Edges of the City

1960 – 1970

July 3, 2011
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1.)

 

1965: “A Dim View”

First Blackout in NYC(Gatewood, 194)

2.)

 

1966: The Day the Subways Stopped

3.)

 

Chief of Transit Workers Union, Mike Quill – Guard in Grand Central arrested later to have a heart attack in jail and left to die. (Gatewood, 196)


1957

July 3, 2011
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Subway Strikes greatly increased the amount of city traffic for pedestrians and cars city wide

http://ziegfeldgirl.multiply.com/photos/photo/61/131


Posted in Strikes, Subways

1940 – 1950

July 3, 2011
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“The Forties were for War.” (Gatewood, 118)
1942:
Normandie

“An Inglorious End”(Gatewood, 125)

1943:
Thomas Air Views, Stuyvesant Town, 1943 (Page, 101)

Stuyvesant Town: Eighteen blocks, 14th St. – 20th St., 1st Ave – Ave C. was built by Metropolitan Life Insurance Company in 1943 with Slum Clearance incentive from the State of New York

1946:
Gas rationing – War ration book (Gatewood, 128)


1937

July 2, 2011
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December 1, 1937: The United States Housing Act of 1937 (Wagner-Steagall Bill) establishes federally-aided housing program. Subsidies went from the U.S. government to local public housing agencies (LHA’s) to improve living conditions for low-income families.

http://www.nyc.gov/html/nycha/html/about/nycha70_timeline.shtml


1936

July 2, 2011
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1936:The New Dealer, President Franklin D. Roosevelt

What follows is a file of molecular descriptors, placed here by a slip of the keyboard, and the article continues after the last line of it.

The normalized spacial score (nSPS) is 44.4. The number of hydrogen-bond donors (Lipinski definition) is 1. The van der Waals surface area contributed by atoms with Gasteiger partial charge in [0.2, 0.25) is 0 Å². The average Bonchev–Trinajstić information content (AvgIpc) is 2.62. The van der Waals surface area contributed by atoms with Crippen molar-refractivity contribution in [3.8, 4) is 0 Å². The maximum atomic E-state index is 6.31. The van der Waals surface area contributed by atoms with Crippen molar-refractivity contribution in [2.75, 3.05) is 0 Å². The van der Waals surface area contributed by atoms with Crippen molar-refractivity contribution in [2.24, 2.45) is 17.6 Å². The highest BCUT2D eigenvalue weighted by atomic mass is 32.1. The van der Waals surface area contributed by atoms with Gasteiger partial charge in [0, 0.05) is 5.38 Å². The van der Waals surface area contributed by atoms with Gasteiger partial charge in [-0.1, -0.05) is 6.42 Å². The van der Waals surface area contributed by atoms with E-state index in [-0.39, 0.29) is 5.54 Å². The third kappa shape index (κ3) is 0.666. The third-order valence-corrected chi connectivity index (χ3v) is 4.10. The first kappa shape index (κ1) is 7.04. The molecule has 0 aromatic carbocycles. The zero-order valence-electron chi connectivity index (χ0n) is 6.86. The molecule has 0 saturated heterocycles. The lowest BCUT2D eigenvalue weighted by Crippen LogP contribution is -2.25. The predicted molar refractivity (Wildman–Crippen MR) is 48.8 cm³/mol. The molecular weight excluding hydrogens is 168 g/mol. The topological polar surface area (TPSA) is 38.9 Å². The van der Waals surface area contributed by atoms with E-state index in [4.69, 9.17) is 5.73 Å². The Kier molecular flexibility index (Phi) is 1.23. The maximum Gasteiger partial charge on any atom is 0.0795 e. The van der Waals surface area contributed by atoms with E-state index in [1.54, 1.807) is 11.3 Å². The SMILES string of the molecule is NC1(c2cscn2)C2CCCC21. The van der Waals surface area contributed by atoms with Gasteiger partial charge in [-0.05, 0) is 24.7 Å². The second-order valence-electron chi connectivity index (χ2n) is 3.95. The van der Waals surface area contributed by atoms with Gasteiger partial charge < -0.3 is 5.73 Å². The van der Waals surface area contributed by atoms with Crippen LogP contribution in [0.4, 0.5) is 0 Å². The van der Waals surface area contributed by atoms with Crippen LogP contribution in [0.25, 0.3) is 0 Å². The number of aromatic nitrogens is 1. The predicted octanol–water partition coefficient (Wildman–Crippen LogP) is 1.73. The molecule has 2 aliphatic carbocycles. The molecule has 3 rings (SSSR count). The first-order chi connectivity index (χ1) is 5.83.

• “Leader of a bloodless Revolution, Roosevelt for the first time in the nations history applied the resources of the federal government directly to the welfare of the people.”(Gatewood, 85)


1933

July 2, 2011
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Civilian Conservation Corps – A part of the New Deal of President Franklin D. Roosevelt

  • Took 500,000 18-25 year old men off streets and freight trains and put them to work planting trees. In nine years the CCC planted one billion trees. In addition each worker was given thirty dollars per month ($25 sent to family and $5 directly to worker.)(Gatewood, 98)


Posted in Environment

1932

July 2, 2011
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1932:

 

Block torn down to build Knickerbocker Village: Cherry and Monroe Streets (Page, 71)

  • Original brick houses which first housed middle class families were to be torn down and rented to the poorest of the poor
  • Tuberculosis death rate was higher here than on any other city block.


Posted in Disease, Tenements

1923

July 2, 2011
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1.)
 
“What J.P. Morgan didn’t control, the aging John Rockefeller Sr.,did.”

Here John Rockefeller Sr. gives random child a nickel on his birthday.(Gatewood, 37)

2.)

 

“Now only a decaying reminder of a more gracious age, the city’s bustling transatlantic piers were once its pride. then the stately Woolworth Building proudly dominated the lower Manhattan skyline.” (Gatewood, 68)
 

3.)

 
1923: “We were snarling about traffic even then”

Congested streets of Times Square with trollies that traveled in threes(Gatewood, 66)

(more…)


Posted in Piers, Traffic